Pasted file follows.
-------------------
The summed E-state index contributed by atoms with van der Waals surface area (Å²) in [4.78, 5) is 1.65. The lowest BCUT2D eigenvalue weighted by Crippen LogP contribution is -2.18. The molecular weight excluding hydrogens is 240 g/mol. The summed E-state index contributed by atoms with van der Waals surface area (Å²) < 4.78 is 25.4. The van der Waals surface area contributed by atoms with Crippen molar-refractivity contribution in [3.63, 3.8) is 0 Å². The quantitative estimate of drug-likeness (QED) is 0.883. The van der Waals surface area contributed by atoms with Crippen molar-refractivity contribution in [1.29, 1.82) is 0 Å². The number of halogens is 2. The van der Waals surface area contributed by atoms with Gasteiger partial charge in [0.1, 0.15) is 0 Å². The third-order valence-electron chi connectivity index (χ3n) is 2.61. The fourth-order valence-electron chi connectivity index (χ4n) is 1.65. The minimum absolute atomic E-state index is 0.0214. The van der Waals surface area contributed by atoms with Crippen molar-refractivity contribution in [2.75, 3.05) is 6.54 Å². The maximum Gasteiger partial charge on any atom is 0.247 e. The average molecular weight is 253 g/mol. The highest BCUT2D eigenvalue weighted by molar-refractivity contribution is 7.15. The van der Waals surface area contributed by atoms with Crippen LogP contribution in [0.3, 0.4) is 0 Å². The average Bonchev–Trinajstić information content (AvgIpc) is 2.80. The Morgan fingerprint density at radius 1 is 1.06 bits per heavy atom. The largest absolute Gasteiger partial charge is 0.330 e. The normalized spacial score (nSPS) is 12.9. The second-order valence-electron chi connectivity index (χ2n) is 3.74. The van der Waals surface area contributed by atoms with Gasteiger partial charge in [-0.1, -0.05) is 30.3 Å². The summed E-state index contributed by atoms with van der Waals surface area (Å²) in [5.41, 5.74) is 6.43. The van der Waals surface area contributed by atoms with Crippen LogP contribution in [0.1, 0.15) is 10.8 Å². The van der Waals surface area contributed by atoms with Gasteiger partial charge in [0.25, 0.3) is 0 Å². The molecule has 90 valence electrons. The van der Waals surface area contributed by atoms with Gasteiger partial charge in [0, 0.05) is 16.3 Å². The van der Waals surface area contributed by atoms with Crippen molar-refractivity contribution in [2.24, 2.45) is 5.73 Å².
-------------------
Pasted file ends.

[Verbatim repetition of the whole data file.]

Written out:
The summed E-state index contributed by atoms with van der Waals surface area (Å²) in [4.78, 5) is 1.65. The lowest BCUT2D eigenvalue weighted by Crippen LogP contribution is -2.18. The molecular weight excluding hydrogens is 240 g/mol. The summed E-state index contributed by atoms with van der Waals surface area (Å²) < 4.78 is 25.4. The van der Waals surface area contributed by atoms with Crippen molar-refractivity contribution in [3.63, 3.8) is 0 Å². The quantitative estimate of drug-likeness (QED) is 0.883. The van der Waals surface area contributed by atoms with Crippen molar-refractivity contribution in [1.29, 1.82) is 0 Å². The number of halogens is 2. The van der Waals surface area contributed by atoms with Gasteiger partial charge in [0.1, 0.15) is 0 Å². The third-order valence-electron chi connectivity index (χ3n) is 2.61. The fourth-order valence-electron chi connectivity index (χ4n) is 1.65. The minimum absolute atomic E-state index is 0.0214. The van der Waals surface area contributed by atoms with Crippen molar-refractivity contribution in [2.75, 3.05) is 6.54 Å². The maximum Gasteiger partial charge on any atom is 0.247 e. The average molecular weight is 253 g/mol. The highest BCUT2D eigenvalue weighted by molar-refractivity contribution is 7.15. The van der Waals surface area contributed by atoms with Crippen LogP contribution in [0.3, 0.4) is 0 Å². The average Bonchev–Trinajstić information content (AvgIpc) is 2.80. The Morgan fingerprint density at radius 1 is 1.06 bits per heavy atom. The largest absolute Gasteiger partial charge is 0.330 e. The normalized spacial score (nSPS) is 12.9. The second-order valence-electron chi connectivity index (χ2n) is 3.74. The van der Waals surface area contributed by atoms with Gasteiger partial charge in [-0.1, -0.05) is 30.3 Å². The summed E-state index contributed by atoms with van der Waals surface area (Å²) in [5.41, 5.74) is 6.43. The van der Waals surface area contributed by atoms with Crippen LogP contribution in [0.1, 0.15) is 10.8 Å². The van der Waals surface area contributed by atoms with Gasteiger partial charge in [0.25, 0.3) is 0 Å². The molecule has 90 valence electrons. The van der Waals surface area contributed by atoms with Gasteiger partial charge in [0, 0.05) is 16.3 Å². The van der Waals surface area contributed by atoms with Crippen molar-refractivity contribution in [2.24, 2.45) is 5.73 Å².